Most of you reading this, especially the young 'uns, will laugh at the idea, but once upon a time people pretended that their cars were better than they actually were. There used to be a roaring aftermarket trade in GTI badges, boot stickers saying that you had disc brakes when you didn't, and doubled-up exhaust tailpipes designed to turn your humble Herald into a much posher faux-Vitesse.
This hankering for bigging up one's part harks back to the pre-Elizabethan codpiece, an item of clothing brought into law by Edward IV to ensure that a man would be able to conceal the 'privy Member and Buttokes' that would otherwise be all too easily revealed by the draughty gap betwixt doublet and hose.
It didn't take long for the codpiece to become a whiffy symbol of virility. You got a big one to make people think you had a big one. More recently, this embiggening technique has been employed by lead singers in rock bands, the thrusting of a pair of socks down one's accoutrements immediately giving the impression, if not the reality, of rampant virility.
For Shed's own part (sic), a life under Mrs Shed's thumb has made him wonder if there might be a place in the market for some kind of modern-day codpiece, but more as a means of protection than as a saucy suggestion of sexual promise. Which kind of gets us round to this week's shed, a Mercedes CLK.
The CLK coupe was one of the more elegant cars you'd find in a Mercedes dealership in the first part of the 21st century. It was a C-Class underneath, but by applying the codpiece principle and dressing it up with a lot of E-Class parts, Mercedes cleverly made buyers feel okay about paying E-Class prices for C-Class metal. The mid-term gen-two CLK that you're looking at here was very much floating in that weird marketing phantom zone between C- and E-Class. The last CLK iteration of 2010-17 was brazenly moved into the E-Class section of the range brochure despite it still being a C-Class at heart, as evidenced by its inconveniently tagnuttish 'C207' internal designation.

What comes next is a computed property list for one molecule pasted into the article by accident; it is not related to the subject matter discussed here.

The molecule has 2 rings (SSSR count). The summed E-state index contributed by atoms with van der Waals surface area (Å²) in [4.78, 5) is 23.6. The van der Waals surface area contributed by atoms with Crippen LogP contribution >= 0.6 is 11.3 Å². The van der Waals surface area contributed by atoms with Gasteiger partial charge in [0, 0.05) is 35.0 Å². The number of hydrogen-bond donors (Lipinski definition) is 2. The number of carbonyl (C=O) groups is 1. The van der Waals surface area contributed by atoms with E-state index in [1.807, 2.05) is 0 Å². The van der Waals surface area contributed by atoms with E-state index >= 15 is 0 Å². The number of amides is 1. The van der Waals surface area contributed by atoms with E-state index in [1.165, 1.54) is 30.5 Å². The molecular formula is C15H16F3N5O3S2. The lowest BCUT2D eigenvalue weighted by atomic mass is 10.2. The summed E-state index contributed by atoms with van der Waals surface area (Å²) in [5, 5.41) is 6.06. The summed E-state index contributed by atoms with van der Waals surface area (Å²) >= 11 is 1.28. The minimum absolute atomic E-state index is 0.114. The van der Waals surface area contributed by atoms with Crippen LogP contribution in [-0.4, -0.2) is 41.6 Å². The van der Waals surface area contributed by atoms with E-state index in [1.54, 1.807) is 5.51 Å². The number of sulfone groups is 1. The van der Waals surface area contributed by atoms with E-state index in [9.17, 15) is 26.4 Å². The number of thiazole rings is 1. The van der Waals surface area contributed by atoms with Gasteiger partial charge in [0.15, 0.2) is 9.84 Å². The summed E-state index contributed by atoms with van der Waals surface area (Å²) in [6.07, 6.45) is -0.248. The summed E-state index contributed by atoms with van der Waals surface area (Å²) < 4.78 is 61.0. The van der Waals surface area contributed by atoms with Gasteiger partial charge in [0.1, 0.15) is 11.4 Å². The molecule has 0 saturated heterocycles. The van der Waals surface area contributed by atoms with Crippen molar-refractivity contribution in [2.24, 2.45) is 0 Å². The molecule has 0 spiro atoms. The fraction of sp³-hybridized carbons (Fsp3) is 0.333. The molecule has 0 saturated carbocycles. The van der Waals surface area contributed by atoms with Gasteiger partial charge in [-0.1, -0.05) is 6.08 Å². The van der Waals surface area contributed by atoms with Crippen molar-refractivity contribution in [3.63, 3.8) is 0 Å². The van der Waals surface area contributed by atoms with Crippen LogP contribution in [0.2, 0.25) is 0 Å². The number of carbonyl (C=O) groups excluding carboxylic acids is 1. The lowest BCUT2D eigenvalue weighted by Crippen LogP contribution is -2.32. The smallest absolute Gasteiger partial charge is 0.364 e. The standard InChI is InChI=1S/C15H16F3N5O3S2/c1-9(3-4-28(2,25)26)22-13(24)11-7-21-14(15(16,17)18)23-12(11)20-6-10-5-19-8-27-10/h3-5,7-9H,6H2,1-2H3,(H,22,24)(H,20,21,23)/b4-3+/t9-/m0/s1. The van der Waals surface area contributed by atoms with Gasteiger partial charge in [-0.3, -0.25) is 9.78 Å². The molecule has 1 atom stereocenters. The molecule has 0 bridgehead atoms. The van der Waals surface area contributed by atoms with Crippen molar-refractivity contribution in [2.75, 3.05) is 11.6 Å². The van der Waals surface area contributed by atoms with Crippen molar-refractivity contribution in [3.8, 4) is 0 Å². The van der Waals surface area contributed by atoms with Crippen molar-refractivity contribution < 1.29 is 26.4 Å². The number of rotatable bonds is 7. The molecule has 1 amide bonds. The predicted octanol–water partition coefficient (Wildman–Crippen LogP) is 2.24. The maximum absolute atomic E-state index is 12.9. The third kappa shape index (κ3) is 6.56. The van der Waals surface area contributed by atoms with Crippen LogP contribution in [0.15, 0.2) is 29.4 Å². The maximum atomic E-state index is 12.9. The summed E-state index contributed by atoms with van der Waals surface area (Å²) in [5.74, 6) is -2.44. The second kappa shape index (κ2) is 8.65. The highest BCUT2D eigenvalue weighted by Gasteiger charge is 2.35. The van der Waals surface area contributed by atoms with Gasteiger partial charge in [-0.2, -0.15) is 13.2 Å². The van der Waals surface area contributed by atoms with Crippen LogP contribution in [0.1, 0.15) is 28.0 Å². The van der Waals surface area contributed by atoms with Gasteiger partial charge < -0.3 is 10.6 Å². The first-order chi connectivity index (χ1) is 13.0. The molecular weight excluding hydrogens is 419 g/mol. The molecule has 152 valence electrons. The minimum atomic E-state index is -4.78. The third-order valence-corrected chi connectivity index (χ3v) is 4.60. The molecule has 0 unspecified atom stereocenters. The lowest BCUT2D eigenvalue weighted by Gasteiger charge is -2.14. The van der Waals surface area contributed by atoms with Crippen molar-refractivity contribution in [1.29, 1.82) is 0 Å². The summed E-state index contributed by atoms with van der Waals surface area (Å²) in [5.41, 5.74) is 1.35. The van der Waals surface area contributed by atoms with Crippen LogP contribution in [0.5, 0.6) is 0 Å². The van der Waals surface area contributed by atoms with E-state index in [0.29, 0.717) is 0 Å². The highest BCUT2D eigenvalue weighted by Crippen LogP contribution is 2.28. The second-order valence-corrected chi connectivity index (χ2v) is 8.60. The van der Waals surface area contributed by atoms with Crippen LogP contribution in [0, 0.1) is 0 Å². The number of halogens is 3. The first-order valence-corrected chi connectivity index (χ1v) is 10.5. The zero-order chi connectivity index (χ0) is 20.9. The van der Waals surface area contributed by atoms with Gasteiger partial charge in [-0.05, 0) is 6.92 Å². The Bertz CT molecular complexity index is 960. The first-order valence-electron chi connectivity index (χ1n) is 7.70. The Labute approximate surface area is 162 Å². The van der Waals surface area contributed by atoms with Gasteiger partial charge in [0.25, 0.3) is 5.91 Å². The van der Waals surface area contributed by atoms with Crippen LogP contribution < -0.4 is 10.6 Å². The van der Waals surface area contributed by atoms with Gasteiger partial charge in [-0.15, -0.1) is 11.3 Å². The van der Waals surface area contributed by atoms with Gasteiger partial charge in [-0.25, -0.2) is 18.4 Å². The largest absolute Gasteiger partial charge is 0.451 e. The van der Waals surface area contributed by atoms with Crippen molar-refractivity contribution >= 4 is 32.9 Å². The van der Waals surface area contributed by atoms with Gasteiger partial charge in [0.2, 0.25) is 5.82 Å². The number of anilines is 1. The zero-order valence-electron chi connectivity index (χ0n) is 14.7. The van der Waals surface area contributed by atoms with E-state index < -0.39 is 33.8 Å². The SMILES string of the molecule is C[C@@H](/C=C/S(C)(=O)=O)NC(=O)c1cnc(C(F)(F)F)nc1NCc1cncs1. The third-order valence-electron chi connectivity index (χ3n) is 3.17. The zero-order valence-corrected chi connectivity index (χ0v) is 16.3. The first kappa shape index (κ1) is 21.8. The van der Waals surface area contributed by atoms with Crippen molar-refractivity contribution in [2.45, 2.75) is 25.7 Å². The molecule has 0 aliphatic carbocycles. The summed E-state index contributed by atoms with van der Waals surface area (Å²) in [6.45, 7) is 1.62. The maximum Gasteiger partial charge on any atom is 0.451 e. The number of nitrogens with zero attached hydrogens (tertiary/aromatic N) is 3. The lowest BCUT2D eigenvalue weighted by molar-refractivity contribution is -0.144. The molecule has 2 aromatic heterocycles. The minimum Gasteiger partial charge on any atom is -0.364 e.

There's another codpiece connection here. You could get a C208 gen-one CLK with anything from a 342hp 5.4 litre V8 in the CLK 55 AMG to a weedy 134hp 2.0 four in the CLK200. To relive the good old days of pretending, all you needed was a 200 and a packet of plastic AMG badges, or, if you didn't want to take the mick too much, some CLK430 badges.
The extraordinary gulf between the top and bottom cars in the CLK range was even more pronounced in the C209 gen-two, where the slowest model - the CLK 200 Kompressor, which is what we have here - took more than twice as long to accelerate from 0-62 than the quickest 'regular' CLK, the M156-powered CLK 63 AMG. We're discounting the costly Black of course, which was even quicker.
Which all brings the phrase 'engine transplant' front and centre. With the best will in the world (oo-er, pfft etc) you're unlikely to find a healthy M156 lying around a breaker's yard anytime soon, but a five-second glimpse online will unearth plenty of M113 CLK500 engines going for £600 or less. An M113 isn't the same as a 500hp 6.2 M156, but then what is? At the end of the day it's still a 300hp Merc V8. Shove one of them under the bonnet, stick a fruity pipe on it and you'll be living the AMG life, sort of, and you'd be properly entitled to some shiny new big-up badgery too.
Or you can just leave it like it is and enjoy the far from unpleasant unstressed performance of the supercharged 161hp four. This particular car needs a damn good wash, but the mileage is low and the rust-free MOT is full and as near to clean as makes no difference. Half a day with a small basket of Halfords cleaning products will produce something that looks like it's worth a lot more than the £1,490 asking price - and then it's off to the engine parts section of eBay with ye.
1 / 5